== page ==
K.B. Spangler and Christopher B. Wright Discuss CleanReader on Twitter

Submitted by C B Wright on

I'm going to add a little context, but for the most part I think the tweets should speak to themselves.

Yesterday I heard about a service called CleanReader, but didn't pay too much attention to it. This morning K.B. Spangler, a fantastic web cartoonist AND author, had some very clear opinions on it:

I, on roughly half a cup of coffee, replied:

This led to the following conversation, which I enjoyed a lot, so I want to save it here, for semi-posterity.

NOTE: Some of the tweets are a little out of order, because there were times when we "interrupted" each other in the middle of multi-tweet comments. I've grouped the multi-tweet comments together to make the conversation easier to follow.


Comments are active for 30 days after publication. If you wish to comment after 30 days please use the Forums.

I thought at first @revvoice

I thought at first @revvoice must be some kind of service that would track a conversation for you and email it to you or something afterwards ("review voice"?) :)

If I buy a physical book and

If I buy a physical book and magic marker out all the offensive words, is that any different and is that not my right? All this does is automate the process for digital media.

I think you do have that

I think you do have that right, yes. That said, I do think it's reasonable that writers get pissed off when you do.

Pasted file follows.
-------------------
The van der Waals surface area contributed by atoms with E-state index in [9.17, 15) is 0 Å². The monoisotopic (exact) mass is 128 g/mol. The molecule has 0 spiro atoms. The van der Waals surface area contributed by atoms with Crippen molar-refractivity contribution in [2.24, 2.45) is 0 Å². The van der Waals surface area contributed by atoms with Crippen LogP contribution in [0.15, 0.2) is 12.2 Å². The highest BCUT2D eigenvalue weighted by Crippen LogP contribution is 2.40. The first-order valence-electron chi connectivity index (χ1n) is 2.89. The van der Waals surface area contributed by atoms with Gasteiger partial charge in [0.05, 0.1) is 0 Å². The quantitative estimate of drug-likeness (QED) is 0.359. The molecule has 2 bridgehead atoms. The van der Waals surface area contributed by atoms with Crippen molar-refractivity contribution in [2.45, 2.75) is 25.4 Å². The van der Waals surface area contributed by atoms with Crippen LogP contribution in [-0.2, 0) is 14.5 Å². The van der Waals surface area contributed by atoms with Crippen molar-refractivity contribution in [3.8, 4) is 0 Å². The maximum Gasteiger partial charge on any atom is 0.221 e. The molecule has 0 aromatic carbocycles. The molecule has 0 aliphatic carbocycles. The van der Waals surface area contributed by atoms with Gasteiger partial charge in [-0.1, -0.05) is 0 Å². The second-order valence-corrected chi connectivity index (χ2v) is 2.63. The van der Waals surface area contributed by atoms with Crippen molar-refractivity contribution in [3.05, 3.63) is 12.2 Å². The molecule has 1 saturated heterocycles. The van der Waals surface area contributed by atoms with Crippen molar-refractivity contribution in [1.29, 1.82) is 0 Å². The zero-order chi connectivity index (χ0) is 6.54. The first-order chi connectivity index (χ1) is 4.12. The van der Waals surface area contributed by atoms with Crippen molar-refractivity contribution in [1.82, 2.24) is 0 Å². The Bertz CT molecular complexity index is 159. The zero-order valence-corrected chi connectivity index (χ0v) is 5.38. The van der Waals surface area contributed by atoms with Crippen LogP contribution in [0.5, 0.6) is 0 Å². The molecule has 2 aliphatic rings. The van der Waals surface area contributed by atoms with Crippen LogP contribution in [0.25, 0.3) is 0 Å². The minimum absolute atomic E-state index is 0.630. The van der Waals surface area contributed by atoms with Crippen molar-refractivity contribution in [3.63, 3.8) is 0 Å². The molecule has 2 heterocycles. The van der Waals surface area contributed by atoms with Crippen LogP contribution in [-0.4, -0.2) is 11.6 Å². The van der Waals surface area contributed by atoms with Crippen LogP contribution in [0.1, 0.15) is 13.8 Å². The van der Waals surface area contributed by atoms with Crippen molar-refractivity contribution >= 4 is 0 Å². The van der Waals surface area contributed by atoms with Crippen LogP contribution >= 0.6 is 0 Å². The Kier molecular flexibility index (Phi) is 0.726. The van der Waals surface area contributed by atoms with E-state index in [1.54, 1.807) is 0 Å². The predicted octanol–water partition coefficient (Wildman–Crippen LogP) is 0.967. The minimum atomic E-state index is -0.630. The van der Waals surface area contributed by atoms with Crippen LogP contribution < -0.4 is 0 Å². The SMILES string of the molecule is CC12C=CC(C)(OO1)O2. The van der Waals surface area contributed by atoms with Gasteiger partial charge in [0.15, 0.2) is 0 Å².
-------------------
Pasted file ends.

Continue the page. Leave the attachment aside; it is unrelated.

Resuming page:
Writer, former musician, occasional cartoonist, and noted authority on his own opinions.

People have been choosing to

People have been choosing to alter(mutate/butcher) the meaning of messages for about as long as language has existed. CleanReader is just a way of outsourcing the task. We've already have Nanny apps to filter out bad sites/content from our viewing pleasure whether they be you basic anti-virus/anti-adware to corporate tools such as WebSense. CleanReader is just a step in being more granular level of that filtering. I can imagine a tool in the future that will detect cleavage and hash over it so that certain sensitives don't have to see what their beliefs dictate they shouldn't see. I guess it is all what were are sensitive to. "Why are you blocking my nice unobtrusive root kit? you won't feel a thing"

I am one of those people who

I am one of those people who would alter media to make it even digestible. I mean, I am already mega-selective about what triggers my ick filters and causes bad reactions. There's a reason I only read two webcomics these days, and it's because I can count on them to contain content that doesn't trigger me or turn me off from the point of webcomics (which seems to be "have fun considering new ideas").